Fluorescein isothiocyanate (FITC)-encapsulated SiO2 core-shell particles with a nanoscale ZnO finishing layer have been synthesized for the first time as multifunctional “smart” nanostructures. Detailed characterization studies confirmed the formation of an outer ZnO layer on the SiO2—FITC core. These ˜200 nm sized particles showed promise toward cell imaging and cellular uptake studies using the bacterium Escherichia coli and Jurkat cancer cells, respectively. The FITC encapsulated ZnO particles demonstrated excellent selectivity in preferentially killing Jurkat cancer cells with minimal toxicity to normal primary immune cells (18% and 75% viability remaining, respectively, after exposure to 60 μg/mL) and inhibited the growth of both gram-positive and gram-negative bacteria at concentrations ≧250-500 μg/mL (for Staphylococcus aureus and Escherichia coli, respectively). These results indicate that the novel FITC encapsulated multifunctional particles with nanoscale ZnO surface layer can be used as smart nanostructures for particle tracking, cell imaging, antibacterial treatments and cancer therapy.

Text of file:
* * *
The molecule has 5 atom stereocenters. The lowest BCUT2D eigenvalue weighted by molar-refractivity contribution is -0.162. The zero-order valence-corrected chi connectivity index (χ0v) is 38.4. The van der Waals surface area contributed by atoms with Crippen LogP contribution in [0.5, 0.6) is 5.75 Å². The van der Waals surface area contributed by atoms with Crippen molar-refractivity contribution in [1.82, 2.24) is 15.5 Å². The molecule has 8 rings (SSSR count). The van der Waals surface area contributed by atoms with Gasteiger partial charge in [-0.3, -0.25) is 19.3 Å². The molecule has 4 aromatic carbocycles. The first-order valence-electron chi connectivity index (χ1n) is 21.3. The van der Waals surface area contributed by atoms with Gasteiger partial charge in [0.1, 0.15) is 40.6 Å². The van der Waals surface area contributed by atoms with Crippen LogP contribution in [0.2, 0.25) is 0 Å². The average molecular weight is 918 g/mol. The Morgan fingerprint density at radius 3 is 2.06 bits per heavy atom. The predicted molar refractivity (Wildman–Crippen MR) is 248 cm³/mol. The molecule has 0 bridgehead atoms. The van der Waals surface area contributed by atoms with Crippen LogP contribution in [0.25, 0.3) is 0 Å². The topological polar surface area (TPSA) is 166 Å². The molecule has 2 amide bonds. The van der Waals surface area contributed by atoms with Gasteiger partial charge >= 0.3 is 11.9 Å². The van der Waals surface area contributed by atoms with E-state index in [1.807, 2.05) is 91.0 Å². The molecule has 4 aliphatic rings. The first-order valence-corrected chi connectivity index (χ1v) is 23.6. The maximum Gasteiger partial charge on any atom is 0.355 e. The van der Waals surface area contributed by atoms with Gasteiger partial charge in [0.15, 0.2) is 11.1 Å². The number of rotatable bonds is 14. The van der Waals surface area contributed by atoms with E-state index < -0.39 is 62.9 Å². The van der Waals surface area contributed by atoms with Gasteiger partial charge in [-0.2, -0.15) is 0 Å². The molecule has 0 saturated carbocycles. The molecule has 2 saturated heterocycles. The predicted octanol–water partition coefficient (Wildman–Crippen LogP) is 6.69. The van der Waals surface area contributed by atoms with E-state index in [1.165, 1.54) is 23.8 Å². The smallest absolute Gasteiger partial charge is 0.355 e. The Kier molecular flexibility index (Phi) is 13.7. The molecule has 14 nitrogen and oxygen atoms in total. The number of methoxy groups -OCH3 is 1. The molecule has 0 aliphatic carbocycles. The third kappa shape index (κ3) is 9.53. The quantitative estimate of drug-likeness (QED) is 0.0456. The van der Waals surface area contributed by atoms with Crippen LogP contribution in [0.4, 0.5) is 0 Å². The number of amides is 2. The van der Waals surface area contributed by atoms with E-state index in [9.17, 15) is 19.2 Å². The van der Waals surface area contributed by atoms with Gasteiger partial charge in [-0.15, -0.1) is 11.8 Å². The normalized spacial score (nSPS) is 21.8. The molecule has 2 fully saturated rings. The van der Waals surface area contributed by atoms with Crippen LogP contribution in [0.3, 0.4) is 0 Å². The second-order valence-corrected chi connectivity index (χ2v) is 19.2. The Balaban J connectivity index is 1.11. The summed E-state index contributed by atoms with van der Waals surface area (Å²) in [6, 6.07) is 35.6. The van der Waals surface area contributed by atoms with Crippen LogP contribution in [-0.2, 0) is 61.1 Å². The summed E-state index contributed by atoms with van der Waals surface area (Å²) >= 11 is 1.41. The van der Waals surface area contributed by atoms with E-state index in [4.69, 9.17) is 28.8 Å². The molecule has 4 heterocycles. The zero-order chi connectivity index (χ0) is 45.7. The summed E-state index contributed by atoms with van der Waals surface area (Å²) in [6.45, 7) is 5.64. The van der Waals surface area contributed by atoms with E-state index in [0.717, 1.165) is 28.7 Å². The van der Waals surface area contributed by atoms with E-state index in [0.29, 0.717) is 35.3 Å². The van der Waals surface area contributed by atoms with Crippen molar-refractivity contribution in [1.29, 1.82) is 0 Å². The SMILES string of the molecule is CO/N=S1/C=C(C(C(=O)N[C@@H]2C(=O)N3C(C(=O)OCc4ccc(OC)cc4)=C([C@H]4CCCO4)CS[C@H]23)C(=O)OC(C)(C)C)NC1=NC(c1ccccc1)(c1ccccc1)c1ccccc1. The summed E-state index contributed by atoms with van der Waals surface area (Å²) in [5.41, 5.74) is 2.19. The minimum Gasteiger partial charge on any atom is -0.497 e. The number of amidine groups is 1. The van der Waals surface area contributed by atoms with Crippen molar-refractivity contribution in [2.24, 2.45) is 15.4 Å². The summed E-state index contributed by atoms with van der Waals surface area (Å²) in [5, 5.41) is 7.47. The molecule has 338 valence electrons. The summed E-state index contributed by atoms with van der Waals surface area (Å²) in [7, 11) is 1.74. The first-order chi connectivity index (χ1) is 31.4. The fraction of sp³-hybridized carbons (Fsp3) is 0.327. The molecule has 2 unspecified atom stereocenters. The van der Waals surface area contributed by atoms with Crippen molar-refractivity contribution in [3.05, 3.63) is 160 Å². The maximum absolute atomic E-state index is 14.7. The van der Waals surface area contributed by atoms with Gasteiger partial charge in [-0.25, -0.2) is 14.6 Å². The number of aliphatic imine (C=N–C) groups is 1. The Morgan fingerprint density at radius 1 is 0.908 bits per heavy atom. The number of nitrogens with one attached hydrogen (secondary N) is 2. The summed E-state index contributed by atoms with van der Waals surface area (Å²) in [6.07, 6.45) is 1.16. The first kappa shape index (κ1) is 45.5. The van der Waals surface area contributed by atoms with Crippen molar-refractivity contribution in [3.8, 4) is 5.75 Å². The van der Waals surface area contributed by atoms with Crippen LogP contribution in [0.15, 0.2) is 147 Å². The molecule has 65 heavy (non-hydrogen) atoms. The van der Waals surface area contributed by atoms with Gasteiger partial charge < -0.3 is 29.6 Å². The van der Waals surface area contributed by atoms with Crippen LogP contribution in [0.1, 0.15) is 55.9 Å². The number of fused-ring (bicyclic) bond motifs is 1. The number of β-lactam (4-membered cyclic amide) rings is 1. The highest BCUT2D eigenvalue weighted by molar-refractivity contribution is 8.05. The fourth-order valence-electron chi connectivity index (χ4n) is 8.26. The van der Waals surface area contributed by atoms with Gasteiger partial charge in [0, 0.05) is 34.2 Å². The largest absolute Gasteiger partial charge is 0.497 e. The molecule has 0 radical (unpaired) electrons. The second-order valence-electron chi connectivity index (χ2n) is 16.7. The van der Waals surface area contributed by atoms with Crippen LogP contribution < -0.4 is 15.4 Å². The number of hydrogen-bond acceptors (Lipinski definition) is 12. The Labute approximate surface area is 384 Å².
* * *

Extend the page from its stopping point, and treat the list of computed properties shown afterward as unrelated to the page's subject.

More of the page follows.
Referring to the figures, there are shown some, but not the only, embodiments of the invented ZnO-encapsulated fluorescent dye particles, preferably FITC-ZnO particles. In the description that follows are some, but not the only, invented methods of making and using said ZnO-encapsulated fluorescent dye particles.